Acts Lesson Thirty: Acts 15:1-21 – The Jerusalem Council
Some men came down from Judea and began to teach the brothers: “Unless you are circumcised according to the custom prescribed by Moses, you cannot be saved!” 2 But after Paul and Barnabas had engaged them in serious argument and debate, the church arranged for Paul and Barnabas and some others of them to go up to the apostles and elders in Jerusalem concerning this controversy. 3 When they had been sent on their way by the church, they passed through both Phoenicia and Samaria, explaining in detail the conversion of the Gentiles, and they created great joy among all the brothers.
4 When they arrived at Jerusalem, they were welcomed by the church, the apostles, and the elders, and they reported all that God had done with them. 5 But some of the believers from the party of the Pharisees stood up and said, “It is necessary to circumcise them and to command them to keep the law of Moses!”
6 Then the apostles and the elders assembled to consider this matter. 7 After there had been much debate, Peter stood up and said to them: “Brothers, you are aware that in the early days God made a choice among you, that by my mouth the Gentiles would hear the gospel message and believe. 8 And God, who knows the heart, testified to them by giving the Holy Spirit, just as He also did to us. 9 He made no distinction between us and them, cleansing their hearts by faith. 10 Now then, why are you testing God by putting a yoke on the disciples’ necks that neither our ancestors nor we have been able to bear? 11 On the contrary, we believe we are saved through the grace of the Lord Jesus in the same way they are.”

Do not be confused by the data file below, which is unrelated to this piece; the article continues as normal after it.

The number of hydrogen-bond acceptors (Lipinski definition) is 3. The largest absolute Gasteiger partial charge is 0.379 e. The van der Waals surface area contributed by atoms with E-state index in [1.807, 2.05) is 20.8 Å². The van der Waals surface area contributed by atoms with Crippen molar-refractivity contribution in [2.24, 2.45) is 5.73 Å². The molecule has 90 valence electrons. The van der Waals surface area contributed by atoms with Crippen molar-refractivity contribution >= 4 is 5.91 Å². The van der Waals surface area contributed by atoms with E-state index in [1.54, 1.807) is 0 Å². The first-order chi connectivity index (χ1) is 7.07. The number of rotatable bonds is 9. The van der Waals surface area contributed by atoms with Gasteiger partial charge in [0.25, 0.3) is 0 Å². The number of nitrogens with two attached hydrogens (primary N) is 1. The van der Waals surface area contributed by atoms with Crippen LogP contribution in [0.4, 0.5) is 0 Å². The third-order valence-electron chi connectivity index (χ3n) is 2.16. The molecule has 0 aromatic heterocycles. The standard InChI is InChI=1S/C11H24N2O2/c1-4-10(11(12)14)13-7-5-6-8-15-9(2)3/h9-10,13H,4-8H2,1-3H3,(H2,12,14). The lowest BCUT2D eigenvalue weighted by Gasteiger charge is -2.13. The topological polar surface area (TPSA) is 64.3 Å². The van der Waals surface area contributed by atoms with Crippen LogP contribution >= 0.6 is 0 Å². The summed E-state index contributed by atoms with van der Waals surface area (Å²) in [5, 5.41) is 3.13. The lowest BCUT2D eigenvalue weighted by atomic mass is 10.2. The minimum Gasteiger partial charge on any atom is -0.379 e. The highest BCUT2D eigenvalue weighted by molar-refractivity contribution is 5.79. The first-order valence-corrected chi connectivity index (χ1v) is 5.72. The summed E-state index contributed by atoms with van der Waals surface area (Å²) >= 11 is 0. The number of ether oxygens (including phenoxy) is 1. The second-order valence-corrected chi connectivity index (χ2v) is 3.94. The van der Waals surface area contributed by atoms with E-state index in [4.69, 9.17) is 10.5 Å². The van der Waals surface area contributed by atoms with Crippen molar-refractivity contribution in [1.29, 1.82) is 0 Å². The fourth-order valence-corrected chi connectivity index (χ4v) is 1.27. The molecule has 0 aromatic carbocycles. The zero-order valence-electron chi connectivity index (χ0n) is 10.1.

12 Then the whole assembly fell silent and listened to Barnabas and Paul describing all the signs and wonders God had done through them among the Gentiles. 13 After they stopped speaking, James responded: “Brothers, listen to me! 14 Simeon has reported how God first intervened to take from the Gentiles a people for His name. 15 And the words of the prophets agree with this, as it is written:
16 After these things I will return and rebuild David’s fallen tent.
I will rebuild its ruins and set it up again,
17 so the rest of humanity may seek the Lord— even all the Gentiles
who are called by My name, declares the Lord who does these things,
18 known from long ago.
19 Therefore, in my judgment, we should not cause difficulties for those among the Gentiles who turn to God, 20 but instead we should write to them to abstain from things polluted by idols, from sexual immorality, from eating anything that has been strangled, and from blood. 21 For since ancient times, Moses has had those who proclaim him in every city, and every Sabbath day he is read aloud in the synagogues.” (HCSB)